How about tidal generators along every coast, wind farms on every peak, bio-fuel generators to recycle the waste of every city? Better still let’s substitute dense population centres that can’t be supported by their land base with an intricate web of intimate communities founded on permaculture and other ecologically sane practices, (ee the ‘Master Plan’ if you haven’t already). Let’s plant forests where they once were felled and re-green the urban desert and (the other side of the same coin) the moral desert of human hearts!

    Let’s make the most of what we have to use, and the extra time that, Earth-allowing, we have to use it. Let’s make sure that we can indeed look our children in the eye when, in years to come, they ask us “what were you doing when this planet was in turmoil and Humanity on the edge of self-destruction?”

    With determination!

  2. Read this last night in the Guardian. I don’t see anything “new” here. “Easy” oil is near peak, or already has. As long as the price per barrel remains high enough (depending on who you read, $70-100, which is quite a range), these “new” sources of oil will remain commercially viable.

    There will still be a time when fossil oil production peaks due to its finite nature.

  3. Hi George, my understanding of the peak oil phenomenon was not that there will be less oil, or the oil production would actually decline, but that it would simply be less cost effective in terms of energy returned on energy invested (ERoEI) to get it out of the ground. When the ERoEI ratio is 3:1, that is, it takes the energy returned from one barrel of oil to get three barrels worth out of the ground, it’s supposedly no longer an economically viable exercise, I don’t pretend to understand the economics there though, and as common sense tells us, when the ERoEI hits 1:1 there is no net gain for the activity.

    Of course we can keep on increasing production if we keep throwing more money and energy at oil extraction, I thought the idea is that it’s ‘cheap oil’ that has peaked, and there’s plenty left in the ground, but it’s more expensive to get to. If it costs more to get it out, the products made from it get more expensive, and after a certain point, it’s not worth trying to get to it.

    Now, to be fair, the ERoEI hinges on the efficiency of our current technology, and a more efficient technology would raise the ERoEI, but putting blind faith in ‘technology as saviour’ hints a little too much of religiosity for my liking when we’re talking about science. I guess unless we have some breakthrough, the current efficiency figures are what we have to work with.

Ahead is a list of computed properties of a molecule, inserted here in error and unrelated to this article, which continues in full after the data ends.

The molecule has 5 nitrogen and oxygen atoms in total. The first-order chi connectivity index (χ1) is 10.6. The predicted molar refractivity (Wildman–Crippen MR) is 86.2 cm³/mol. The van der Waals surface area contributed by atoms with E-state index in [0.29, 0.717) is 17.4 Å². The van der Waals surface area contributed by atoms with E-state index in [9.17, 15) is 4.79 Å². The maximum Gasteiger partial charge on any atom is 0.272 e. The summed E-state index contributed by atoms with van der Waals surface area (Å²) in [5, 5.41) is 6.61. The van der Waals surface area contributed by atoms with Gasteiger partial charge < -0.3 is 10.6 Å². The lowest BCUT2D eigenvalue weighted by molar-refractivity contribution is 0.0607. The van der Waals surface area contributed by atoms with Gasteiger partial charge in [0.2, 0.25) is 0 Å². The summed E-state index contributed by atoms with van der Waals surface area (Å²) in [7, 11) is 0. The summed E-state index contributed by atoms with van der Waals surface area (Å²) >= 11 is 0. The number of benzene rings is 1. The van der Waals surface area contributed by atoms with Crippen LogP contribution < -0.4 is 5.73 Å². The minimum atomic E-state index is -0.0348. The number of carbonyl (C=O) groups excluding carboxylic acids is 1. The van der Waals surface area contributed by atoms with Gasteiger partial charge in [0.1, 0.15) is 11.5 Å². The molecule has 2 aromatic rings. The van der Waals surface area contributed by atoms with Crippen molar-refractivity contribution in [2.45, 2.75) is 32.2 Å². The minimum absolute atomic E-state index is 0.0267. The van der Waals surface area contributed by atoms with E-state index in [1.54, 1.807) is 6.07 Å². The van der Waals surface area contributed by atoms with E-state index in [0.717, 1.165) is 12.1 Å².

This is how I understand it all, so I’m not sure I really comprehend your main thesis. Are you able to further explain it? Thanks

  4. As you well point out, one of the dire consequences of peak oil is the rising biofuels industry. I guess, that could change now that the economics, resource base and technologies have changed.

    One of the “good” things about peak oil, was the push it gave to the industry of electric transports (cars, bikes, etc), and the awareness it brought to many of the need for change.

    Pushing our civilization´s armageddon down the road a little bit farther may ironically accelerate a planetary armageddon, yes.
    And yes, we may deepfry, but at least we have a little bit more time to shake some heads, disrupt the system and create alternatives with the extra energy in our hands.

  5. There will no doubt be a host of dubious people using these newer stats as a way to debunk the need for sustainable community development. In my humble opinion, the case for permaculture design is unwisely hinged on shifting sciences and economics of energy extraction and climate change. Not that those things aren’t important, as they obviously are, but being human in an often difficult to understand world could be reason enough to dedicate ones energy to developing a more sane, just, and ecologically integrated version of civilization. Whether peak oil is in the past or the future, the systems permaculturists develop still make a whole lot of sense.